Developing ageing nations like Sri Lanka must look to China’s past tactics, such as its modest welfare policies and its youth-favouring education policies, to ensure that their economies can best sustain their populations, Lauren Johnston writes.
Over recent decades, most countries have seen a rise in average life expectancy, while fertility rates have fallen. In rich countries, this transition has been underway for many years, and now, most of the world’s high-income countries are in the latter phases of a demographic transition.
These economies are now home to populations characterised by intensifying population ageing, and policymakers face the unprecedented challenge of working out how to adjust their economies and societies to the reversal of their population pyramid.
Falling fertility and mortality rates are, however, also seen in countries with lower per capita income levels. Middle-income – or ‘poor and old’ – countries are increasingly finding themselves in a similar position too. Prominent among them are G20 members Brazil, China, Russia, and Turkey, where at least seven per cent of the population is aged 65 or over.
Where the economics literature is rich in ideas for addressing the developmental challenges of youth-filled developing countries, there is little equivalent around development processes in the presence of an ageing population.
But just as a high birth rate in poor countries can lead to widespread starvation with falling per capita resource availability – the Malthusian trap – in principle, the weight of the old, in rich and poor countries alike, also risks stagnating growth by setting off a downward productivity spiral – the Johnston trap.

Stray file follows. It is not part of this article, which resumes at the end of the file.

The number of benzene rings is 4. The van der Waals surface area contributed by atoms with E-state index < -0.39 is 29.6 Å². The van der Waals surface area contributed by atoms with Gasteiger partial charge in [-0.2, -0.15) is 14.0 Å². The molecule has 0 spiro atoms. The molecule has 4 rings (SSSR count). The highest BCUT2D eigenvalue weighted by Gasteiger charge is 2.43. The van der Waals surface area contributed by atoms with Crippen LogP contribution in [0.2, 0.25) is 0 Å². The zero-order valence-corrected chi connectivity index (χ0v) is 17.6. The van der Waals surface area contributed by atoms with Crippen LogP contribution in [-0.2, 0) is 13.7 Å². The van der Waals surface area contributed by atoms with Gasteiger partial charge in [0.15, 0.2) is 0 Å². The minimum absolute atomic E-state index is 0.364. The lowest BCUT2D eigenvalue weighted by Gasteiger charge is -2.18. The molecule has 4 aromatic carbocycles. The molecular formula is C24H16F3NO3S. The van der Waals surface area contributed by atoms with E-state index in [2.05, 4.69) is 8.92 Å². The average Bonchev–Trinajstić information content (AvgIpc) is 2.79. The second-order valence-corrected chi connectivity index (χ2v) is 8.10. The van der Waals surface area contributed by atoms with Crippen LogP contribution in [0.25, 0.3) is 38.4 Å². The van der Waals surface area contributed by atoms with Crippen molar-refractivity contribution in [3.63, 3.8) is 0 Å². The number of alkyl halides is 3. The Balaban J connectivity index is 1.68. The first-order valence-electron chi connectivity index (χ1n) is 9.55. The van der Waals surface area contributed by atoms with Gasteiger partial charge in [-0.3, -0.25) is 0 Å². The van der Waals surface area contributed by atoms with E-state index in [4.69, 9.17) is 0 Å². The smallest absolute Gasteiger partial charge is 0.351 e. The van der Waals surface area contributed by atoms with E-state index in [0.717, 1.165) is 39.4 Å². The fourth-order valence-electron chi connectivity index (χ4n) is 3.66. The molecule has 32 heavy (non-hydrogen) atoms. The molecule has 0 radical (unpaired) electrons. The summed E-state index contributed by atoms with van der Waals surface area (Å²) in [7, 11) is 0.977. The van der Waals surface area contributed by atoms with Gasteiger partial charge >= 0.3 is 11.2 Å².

Thanks to a 1980s decision to align its population policy with the newly initiated ‘opening and reform’ economic agenda, China offers a useful reference point and some related literature.
‘Poor-old’ Sri Lanka’s policymakers should indeed grasp the opportunity to better understand China’s decades-long economic demography transition strategy.
Following the dramatic implementation of a One Child Policy in the early 1980s, China’s policymakers sought to extrapolate the consequences. Research has revealed that China was predicted to enter a process of rapid population ageing and that the economy would not, under any feasible scenario, have reached the high-income per capita group.
In other words, China’s destiny was to become ‘old but not yet rich’. The country feared that getting old while still being a developing country might prevent it from attaining a ‘rich economy’ status.
This fear was also fuelled by comparisons with neighbouring economies Japan, Taiwan, Singapore, and Hong Kong, which had all become rich economies with young populations. China was also afraid that an increasing share of resources – financial and human – would need to be re-directed to elderly care, leaving insufficient resources to maintain modernisation and productivity levels.
Ever since China has taken steps to ensure that it both grasped its demographic dividend window while it was open and, in parallel, taken steps to ensure its economy can best sustain its demography in the long run. This is why, in the 1980s and 1990s, foreign investors in low-wage labour-intensive industries were incentivised to enter China.
Now, as China’s economy matures and wages rise, advanced manufacturers and services sector investors are encouraged.